First, Edward was a vampire.
Second, there was a part of him—and I didn’t know how dominant that part might be—that thirsted for my blood.
And third, I was unconditionally and irrevocably in love with him.
I can’t say I wasn’t warned. Often and at length, as a matter of fact. Still, I wanted to make up my own mind about the series, and felt that I couldn’t legitimately mock something if I had no basis for my comments. So I read it. And let me be clear about one thing: all of those warnings were absolutely right.
If you don’t know by now, Twilight is the story of Bella Swan, our klutzy and apparently delicious-smelling heroine, who moves to the perpetually overcast town of Forks to live with her father. There, she encounters Edward Cullen, who, we are told many times, is the personification of physical perfection. He also happens to be a vampire, and does things like save Bella from getting hit by a car, follow her when she and her friends go shopping in another town, and break into her house to watch her sleep. Which isn’t creepy at all.
For the first 80% of the book or so, there’s really no plot. There’s just Bella and Edward encountering each other, him aloof at first (but only because he’s trying to resist her extra-tasty aroma) and her growing increasingly more infatuated with him. Edward’s fond of sending mixed messages, too, like saying, “You need to stay away from me” and then promptly inviting her on a jaunt to Seattle. Maybe this is supposed to be the plot, because it happens several times—Edward threatening to go away or angsting that she’s better off without him, but in the end, not going anywhere.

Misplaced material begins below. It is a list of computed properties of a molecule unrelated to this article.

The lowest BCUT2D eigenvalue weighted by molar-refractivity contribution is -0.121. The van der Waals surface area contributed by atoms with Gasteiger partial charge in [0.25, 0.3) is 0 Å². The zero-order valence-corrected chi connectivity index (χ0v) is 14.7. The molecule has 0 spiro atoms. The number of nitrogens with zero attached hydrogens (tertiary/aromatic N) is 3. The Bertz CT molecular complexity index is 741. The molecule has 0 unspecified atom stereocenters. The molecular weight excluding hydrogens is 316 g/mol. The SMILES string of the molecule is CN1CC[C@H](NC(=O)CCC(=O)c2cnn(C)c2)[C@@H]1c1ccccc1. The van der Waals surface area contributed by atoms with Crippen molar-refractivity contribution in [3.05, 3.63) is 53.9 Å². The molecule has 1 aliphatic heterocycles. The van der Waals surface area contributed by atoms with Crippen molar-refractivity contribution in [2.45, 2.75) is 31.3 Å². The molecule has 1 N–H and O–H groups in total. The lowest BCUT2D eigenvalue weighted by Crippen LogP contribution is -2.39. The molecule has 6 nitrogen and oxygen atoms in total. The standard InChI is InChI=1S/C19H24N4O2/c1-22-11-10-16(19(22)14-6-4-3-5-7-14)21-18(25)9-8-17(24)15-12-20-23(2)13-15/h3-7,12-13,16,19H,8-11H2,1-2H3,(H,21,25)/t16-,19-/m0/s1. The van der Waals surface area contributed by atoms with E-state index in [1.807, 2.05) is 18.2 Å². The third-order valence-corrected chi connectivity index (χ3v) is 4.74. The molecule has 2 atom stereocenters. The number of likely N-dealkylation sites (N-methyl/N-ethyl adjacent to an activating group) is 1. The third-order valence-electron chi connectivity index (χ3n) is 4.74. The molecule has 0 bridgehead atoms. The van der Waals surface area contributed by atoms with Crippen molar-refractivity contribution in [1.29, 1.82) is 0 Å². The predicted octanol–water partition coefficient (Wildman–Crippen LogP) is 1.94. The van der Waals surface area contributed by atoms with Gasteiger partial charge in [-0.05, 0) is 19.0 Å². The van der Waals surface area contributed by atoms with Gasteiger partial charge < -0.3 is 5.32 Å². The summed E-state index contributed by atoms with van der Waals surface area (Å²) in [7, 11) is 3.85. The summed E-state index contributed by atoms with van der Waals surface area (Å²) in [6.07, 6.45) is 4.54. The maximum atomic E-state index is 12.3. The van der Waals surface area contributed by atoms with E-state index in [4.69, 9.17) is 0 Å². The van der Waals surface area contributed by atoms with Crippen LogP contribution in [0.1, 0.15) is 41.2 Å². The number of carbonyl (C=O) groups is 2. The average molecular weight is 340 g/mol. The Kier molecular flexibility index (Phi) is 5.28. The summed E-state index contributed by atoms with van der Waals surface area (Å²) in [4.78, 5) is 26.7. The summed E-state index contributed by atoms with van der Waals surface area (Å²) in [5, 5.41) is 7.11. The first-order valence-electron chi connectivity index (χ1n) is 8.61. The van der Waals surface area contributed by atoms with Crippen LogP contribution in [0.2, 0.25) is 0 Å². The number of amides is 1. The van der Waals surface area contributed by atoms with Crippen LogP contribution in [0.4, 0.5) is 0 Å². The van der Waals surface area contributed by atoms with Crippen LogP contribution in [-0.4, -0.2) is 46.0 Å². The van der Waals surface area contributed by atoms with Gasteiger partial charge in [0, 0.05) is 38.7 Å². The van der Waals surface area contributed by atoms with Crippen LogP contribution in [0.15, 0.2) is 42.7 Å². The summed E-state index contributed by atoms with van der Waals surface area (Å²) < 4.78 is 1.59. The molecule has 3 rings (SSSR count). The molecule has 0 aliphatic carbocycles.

He eventually opens up and shares more vampire facts—culminating in the unintentionally hilarious scene where he reveals his ability to sparkle in the sunlight. Yes, really. Towards the end, Meyer realizes she needs some conflict or something, so a vampire with tracking abilities is introduced and sets his sights on Bella, forcing all of Edward’s vampy brethren to take her into hiding to protect her. Bella asks Edward to make her a vampire so she can be safe and stay with him forever and ever, but he claims to know what’s best for her and refuses to comply. Then they go to prom.
Besides being almost unbearably dull, Twilight sometimes cracked me up with its lame writing. I snickered every time Bella, when pondering Edward’s latest directive to keep her distance, claimed that she was “gripped in a sudden agony of despair.” There are lots of lines about how Edward is her whole life now, and how “his liquid topaz eyes were penetrating” and his breath makes her mouth water, et cetera, but here’s my favorite:
His expression slowly folded into a mask of ancient sadness.
Seriously, that is making me giggle even now.
Neither Bella nor Edward is particularly likable. There’s one scene where a friend of Bella’s father tries to warn her away from dating Edward, and I’m sure I was supposed to sympathize with her because of this meddling adult but all I could think of was how bratty and rude she was being. One could argue I’m simply too old to appreciate this book, but there’s at least one person at work around my age who’s quite vocal about her love for the series.
About the only marginally interesting apsects of the book are the backstories of Edward’s family and how they became vampires. Even so, I find that a single sentence is the limit of the praise I can summon.
Lastly, I leave you with this comic I drew for my coworker’s eleven-year-old daughter, whose bedroom is a Twilight museum but whom I also successfully hooked on Buffy. Tremble before my leet artistic skills.